How do the atmosphere and the ocean interact? How are storms in the tropics different from storms in the mid-latitude regions? What impact does the tropical ocean water have on the air above it? What impact does it have on storms that form over it? That’s where this group from Colorado State University comes into the picture. The R/V RONALD H. BROWN is equipped with a Doppler Radar system that uses microwaves to echo off of condensed water, ice crystals, and hail. It can create 3D profiles of storms within 150 km of the ship. A satellite can only see the top of the storm, but the radar system on the ship can see the internal structure of it. And if we happen to be in the middle of a big storm, the radar can see everything going on around us for the duration of the storm (not just once every 12 hours, like the TRMM satellite). Unfortunately, hurricane Henrietta was too far away to effectively measure with the radar. These guys will also be launching weather balloons from the ship to gather additional atmospheric data in the sky above us.

What can the world hope to learn from the research being done by this group? Well, if we have a better understanding of how storms are behaving in the tropics, we will have a better understanding of the factors affecting ocean climate. Since events such as El Niño originate in the tropical area of the Pacific Ocean, this research may help us better understand what causes seasonal climate changes and El Niño and provide better forecasting of such events.

Travel Log: The air temperature is getting much warmer each day, and you can definitely tell we’re in the tropics. One of my students, Kalen, asked if I had seen any wildlife? Excellent question. I forgot to mention earlier that I saw a bunch of flying fish! They were really cool- almost looked like birds jumping out of the ocean, flying 10 or 20 feet, then diving back in. You could see them just about any time you looked for them during the last couple days. We also passed a huge school of at least a hundred porpoises, about a mile away. I’m hoping we’ll see some more a little closer so I can get some pictures for you.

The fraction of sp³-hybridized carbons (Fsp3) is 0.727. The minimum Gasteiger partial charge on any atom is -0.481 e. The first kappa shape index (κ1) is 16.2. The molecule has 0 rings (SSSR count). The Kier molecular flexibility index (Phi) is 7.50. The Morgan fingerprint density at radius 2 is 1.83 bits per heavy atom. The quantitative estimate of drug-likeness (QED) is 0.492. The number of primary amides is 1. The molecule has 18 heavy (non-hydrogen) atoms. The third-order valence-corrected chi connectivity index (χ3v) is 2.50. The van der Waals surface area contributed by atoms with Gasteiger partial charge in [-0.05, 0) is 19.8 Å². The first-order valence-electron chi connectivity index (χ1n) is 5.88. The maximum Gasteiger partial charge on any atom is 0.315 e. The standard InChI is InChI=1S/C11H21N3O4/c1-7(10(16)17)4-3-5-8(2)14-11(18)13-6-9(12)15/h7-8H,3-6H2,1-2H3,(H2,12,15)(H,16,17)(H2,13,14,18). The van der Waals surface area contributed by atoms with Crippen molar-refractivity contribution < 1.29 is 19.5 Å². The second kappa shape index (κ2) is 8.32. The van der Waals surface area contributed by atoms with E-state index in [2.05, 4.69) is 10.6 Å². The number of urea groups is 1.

Have you ever heard of sailors seeing a green flash at sunset? Captain Dreves announced last night that the conditions were good to see it, so I ran out on deck. After staring at the horizon a couple minutes I saw what looked like neon green flashes of lightening, only for a second. I waited and waited and finally the sun dipped below the horizon, but I’m not sure if I saw it. I’m not sure if what I saw was THE green flash, or if my eyes were getting strained from staring at the sunset too long. I told Captain Dreves “well, I guess I have 3 and a half more weeks to see it again” and he said “I was at sea 30 years before I saw my first one.” Oh, well.

Question of the day: What causes the green flash that sailors sometimes see at sunset?

Photo Descriptions: Today’s photos show some of the equipment that the group from the Colorado State University are using for their research. Dr. Rob Cifelli and Dr. Walt Peterson are working on the computer to establish the radar settings they will be using to collect data. Bob Bowie is standing at the radar station that controls the Doppler Radar unit on the ship. Dr. Dennis Boccippio inflates a weather balloon, which you see aloft in a separate picture. Finally, all four members of the CSU team pause for a picture.

Keep in touch,
Jennifer